Award-winning quilting artist Rachaeldaisy (Rachael Simmons, Springwood, NSW) has become synonymous with bold, colourful, highly detailed quilts. While honouring the age-old tradition of quilting, Rachaeldaisy constantly creates fresh ways and techniques to interpret conventional designs. Her use of 3D elements such as folded and gathered fabric techniques, yoyo puffs, prairie points, wool felt, appliqué denim and crochet doilies, as well as her mastery of colour and form, make for unique, exquisitely textural work. Rachaeldaisy’s quilts have been exhibited in national and international quilt shows and galleries. Rachaeldaisy is Adam Simmons’s sister.
https://www.instagram.com/bluemountaindaisy/

THE KITES OF TIANJIN—VISUALS
Visual designer—Jean Poole
Jean Poole is a Melbourne-based video artist, specialising in live projections, though extending to animation, music video direction and installation design. Jean has designed live visual sets for artists such as Gotye, Cumbia Cosmonauts and Cleverhorse. He has been commissioned to create and control projection mapped video environments for the MONA museum’s annual MOFO and Dark MOFO festivals.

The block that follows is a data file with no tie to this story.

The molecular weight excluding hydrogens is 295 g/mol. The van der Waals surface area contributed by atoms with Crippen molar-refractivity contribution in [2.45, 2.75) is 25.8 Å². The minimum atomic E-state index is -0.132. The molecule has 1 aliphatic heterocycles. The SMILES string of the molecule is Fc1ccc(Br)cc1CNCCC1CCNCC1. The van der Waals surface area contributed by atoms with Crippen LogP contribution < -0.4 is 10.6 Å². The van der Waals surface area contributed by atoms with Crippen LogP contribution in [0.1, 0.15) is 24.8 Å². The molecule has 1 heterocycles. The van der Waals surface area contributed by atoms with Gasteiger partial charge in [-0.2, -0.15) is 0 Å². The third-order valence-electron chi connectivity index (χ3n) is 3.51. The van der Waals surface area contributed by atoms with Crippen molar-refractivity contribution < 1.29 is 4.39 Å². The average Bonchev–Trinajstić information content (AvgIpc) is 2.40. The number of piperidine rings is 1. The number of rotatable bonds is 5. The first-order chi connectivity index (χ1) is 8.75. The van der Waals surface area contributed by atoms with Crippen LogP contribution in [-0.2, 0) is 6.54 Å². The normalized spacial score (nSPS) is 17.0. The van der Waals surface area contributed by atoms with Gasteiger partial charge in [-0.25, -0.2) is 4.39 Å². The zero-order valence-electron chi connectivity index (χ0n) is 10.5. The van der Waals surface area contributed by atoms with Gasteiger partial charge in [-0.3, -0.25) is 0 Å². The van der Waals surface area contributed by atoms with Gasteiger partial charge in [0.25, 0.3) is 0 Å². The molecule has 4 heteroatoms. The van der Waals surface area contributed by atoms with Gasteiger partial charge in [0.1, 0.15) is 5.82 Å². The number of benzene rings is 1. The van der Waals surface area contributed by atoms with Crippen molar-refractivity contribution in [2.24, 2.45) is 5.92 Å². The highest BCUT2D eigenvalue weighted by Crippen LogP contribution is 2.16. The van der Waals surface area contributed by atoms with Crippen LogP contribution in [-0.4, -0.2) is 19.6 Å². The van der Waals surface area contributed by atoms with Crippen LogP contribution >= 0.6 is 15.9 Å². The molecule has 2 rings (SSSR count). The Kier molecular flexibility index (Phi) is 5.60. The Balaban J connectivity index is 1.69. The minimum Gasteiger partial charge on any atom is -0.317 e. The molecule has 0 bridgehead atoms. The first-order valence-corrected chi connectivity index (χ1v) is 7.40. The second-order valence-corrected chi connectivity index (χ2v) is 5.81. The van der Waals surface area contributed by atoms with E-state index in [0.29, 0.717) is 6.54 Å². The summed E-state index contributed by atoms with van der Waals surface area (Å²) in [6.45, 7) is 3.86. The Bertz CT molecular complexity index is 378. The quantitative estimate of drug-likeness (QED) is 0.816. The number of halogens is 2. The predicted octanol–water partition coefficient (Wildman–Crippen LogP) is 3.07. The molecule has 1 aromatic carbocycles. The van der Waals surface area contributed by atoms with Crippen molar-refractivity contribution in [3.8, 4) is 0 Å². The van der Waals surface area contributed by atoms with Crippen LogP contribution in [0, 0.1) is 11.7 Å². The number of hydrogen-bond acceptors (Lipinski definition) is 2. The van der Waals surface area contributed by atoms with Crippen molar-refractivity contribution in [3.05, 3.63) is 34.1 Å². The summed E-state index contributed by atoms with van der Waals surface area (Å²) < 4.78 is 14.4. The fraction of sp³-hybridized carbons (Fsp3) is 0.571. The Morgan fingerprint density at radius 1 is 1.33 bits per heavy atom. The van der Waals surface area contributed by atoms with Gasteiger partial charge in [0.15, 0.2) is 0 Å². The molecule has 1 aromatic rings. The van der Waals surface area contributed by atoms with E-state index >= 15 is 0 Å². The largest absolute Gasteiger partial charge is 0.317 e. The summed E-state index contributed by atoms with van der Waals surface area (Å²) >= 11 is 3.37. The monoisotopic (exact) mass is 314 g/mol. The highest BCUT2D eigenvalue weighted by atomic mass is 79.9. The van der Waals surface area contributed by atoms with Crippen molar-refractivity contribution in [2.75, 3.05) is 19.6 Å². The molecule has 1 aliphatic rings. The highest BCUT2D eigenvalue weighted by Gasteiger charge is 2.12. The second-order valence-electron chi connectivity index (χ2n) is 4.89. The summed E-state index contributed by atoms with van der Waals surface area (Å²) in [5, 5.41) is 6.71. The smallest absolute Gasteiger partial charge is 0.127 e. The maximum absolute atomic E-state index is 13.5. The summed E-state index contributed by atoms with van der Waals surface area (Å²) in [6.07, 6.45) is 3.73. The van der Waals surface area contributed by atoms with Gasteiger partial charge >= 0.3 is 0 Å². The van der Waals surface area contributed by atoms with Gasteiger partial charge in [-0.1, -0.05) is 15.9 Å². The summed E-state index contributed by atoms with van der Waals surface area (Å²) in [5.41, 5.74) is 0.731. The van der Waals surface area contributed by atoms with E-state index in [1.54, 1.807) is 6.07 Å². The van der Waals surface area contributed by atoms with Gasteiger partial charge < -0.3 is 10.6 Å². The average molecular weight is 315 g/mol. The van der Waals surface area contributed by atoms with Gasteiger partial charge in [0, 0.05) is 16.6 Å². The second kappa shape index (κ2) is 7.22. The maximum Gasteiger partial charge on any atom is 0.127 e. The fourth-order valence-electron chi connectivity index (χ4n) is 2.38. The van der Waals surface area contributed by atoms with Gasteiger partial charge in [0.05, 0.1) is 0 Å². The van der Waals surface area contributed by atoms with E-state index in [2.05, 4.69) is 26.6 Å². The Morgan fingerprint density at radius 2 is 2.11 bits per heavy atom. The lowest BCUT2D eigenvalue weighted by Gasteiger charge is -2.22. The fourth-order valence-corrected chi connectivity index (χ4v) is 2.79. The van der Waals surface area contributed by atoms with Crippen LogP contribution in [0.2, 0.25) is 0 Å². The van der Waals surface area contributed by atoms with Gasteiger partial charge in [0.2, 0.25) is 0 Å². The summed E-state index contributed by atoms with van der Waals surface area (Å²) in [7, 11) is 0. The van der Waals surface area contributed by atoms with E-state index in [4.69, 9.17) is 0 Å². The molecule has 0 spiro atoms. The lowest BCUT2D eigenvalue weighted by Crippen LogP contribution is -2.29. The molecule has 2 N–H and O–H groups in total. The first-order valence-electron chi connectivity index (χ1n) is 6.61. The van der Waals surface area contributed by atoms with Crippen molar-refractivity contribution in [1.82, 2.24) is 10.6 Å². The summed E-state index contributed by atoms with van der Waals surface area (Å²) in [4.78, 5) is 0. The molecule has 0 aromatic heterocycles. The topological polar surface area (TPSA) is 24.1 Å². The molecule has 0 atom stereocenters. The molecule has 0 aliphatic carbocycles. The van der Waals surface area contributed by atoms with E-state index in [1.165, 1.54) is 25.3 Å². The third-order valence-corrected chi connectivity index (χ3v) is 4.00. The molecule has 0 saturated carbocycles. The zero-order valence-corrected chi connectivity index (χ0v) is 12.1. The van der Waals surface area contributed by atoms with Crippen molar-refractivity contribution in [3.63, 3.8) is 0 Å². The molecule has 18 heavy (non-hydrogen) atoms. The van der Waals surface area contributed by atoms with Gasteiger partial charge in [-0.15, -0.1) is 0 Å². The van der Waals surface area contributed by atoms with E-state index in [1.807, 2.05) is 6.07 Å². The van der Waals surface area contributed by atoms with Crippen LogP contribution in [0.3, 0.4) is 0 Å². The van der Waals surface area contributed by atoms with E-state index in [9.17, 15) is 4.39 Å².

His fascination with the possibilities of real-time video manipulation – has seen him projecting video onto 100-million-year-old dinosaur skeletons onto car wrecks in the Australian desert, onto Turkey’s Cappadocia cliffs, and onto masked wrestlers on rooftops in Mexico. This passion for shaping atmospheres with video, has also found him controlling multi-screened and projection mapped video for theatre, and accompanying musicians at the Sydney Opera House, ACMI, the OK Video festival in Jakarta, Indonesia, the LPM festival in Rome, Italy, and at Australian festivals such as Big Day Out, Meredith Music Festival, Electrofringe, Stereosonic, Golden Plains, Good Vibrations, Melbourne International Jazz festival and Falls Festival.